Jump to content

WW1 Pierce Arrow

Great War truck

Recommended Posts

Seb just brought this to my attention. From the shape of the angles to hold the rad protector it looks to be ex US Army. Quite a lot of money but less than the Banfield one




What a find! All the data / instruction plates evident as well, looks in excellent condition for its age.

Link to comment
Share on other sites

Are the front towing hooks that pivot on the spring shackle pin not a British feature, where as the Americans used pig tail type hooks bolted direct to the chassis rail ? They could easily have been added of course.


Given that there are people on this forum actually making the majority of their restored WW1 trucks it is amazing to see something unrestored but so complete, and it does save an enormous amount of time and effort. It shows that they are still out there.



Link to comment
Share on other sites

If it is the one I think it is, it was used to carry a piece of grain processing equipment, a huller or a winnower, and spent most of the year in a barn, only being brought out for the harvest. It is in wonderful condition with little wear and deserves to be back on the road.



Link to comment
Share on other sites

Some information herewith about dating your Pierce-Arrow, published many years ago in Old Motor magazine and from reliable sources. If in fact this is a R9 these were introduced from July 1919 with serial numbers 15xxx. Have restored an R7 and R8, they are well built and good runners. Many gave good service to Union Cartage out of the London Docks and in the sand and gravel business in west London for many years after WW1.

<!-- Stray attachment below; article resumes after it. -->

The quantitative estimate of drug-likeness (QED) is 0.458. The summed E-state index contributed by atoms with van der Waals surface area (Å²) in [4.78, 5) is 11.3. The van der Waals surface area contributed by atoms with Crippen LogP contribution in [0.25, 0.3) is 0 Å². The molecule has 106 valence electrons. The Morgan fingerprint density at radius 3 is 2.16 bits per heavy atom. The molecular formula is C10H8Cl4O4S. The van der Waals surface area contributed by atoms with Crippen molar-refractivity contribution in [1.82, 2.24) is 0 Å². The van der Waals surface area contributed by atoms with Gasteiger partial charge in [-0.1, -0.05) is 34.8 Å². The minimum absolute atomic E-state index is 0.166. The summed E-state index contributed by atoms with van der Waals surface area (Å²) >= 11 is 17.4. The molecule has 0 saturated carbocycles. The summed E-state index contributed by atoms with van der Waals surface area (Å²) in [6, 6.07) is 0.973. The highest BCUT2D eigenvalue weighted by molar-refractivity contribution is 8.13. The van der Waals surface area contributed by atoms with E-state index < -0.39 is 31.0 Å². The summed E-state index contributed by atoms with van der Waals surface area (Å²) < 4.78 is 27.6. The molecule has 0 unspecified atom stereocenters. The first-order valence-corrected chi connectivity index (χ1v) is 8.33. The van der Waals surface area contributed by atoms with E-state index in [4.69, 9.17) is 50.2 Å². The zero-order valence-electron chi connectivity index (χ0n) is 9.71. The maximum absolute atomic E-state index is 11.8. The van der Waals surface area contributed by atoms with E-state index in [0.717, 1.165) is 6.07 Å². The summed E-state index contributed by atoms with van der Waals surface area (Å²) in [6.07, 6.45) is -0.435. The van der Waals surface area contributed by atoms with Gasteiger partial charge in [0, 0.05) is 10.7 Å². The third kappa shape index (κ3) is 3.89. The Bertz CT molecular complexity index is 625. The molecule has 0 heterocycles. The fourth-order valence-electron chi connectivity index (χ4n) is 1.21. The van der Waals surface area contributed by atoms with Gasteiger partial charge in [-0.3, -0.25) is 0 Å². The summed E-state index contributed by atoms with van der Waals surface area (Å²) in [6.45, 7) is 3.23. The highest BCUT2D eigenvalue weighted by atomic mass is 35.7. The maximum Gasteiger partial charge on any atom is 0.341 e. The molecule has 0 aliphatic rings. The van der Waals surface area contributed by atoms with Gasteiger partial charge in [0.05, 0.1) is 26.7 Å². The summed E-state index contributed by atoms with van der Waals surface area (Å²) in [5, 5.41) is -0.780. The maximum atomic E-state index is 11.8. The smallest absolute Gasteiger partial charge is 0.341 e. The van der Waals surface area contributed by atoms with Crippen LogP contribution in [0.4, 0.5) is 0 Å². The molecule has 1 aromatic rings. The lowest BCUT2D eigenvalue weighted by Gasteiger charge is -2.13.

Richard Peskett.

Link to comment
Share on other sites

I thought I should copy across the photos from E bay in case it disappears:





Looks to be in super condition although the tyres look a little odd. I do hope someone buys it.

Dave, you are right in saying that "pig tail" type hooks were used on US trucks, but Pierce Arrow did use the swinging on the shackle pin type instead and these were certainly seen on trucks in US Army service.

If it has come from Canada it would be very unlikely to be ex British, but if it is from 1919 then it is possibly not military, although of course the US army did keep buying trucks after the armistice until they negotiated their way out of their contracts.

Lots of interesting WW1 trucks still in Canada, but the numbers are getting less all the time (so I am told) ; )

Link to comment
Share on other sites

Join the conversation

You can post now and register later. If you have an account, sign in now to post with your account.

Reply to this topic...

×   Pasted as rich text.   Paste as plain text instead

  Only 75 emoji are allowed.

×   Your link has been automatically embedded.   Display as a link instead

×   Your previous content has been restored.   Clear editor

×   You cannot paste images directly. Upload or insert images from URL.

  • Create New...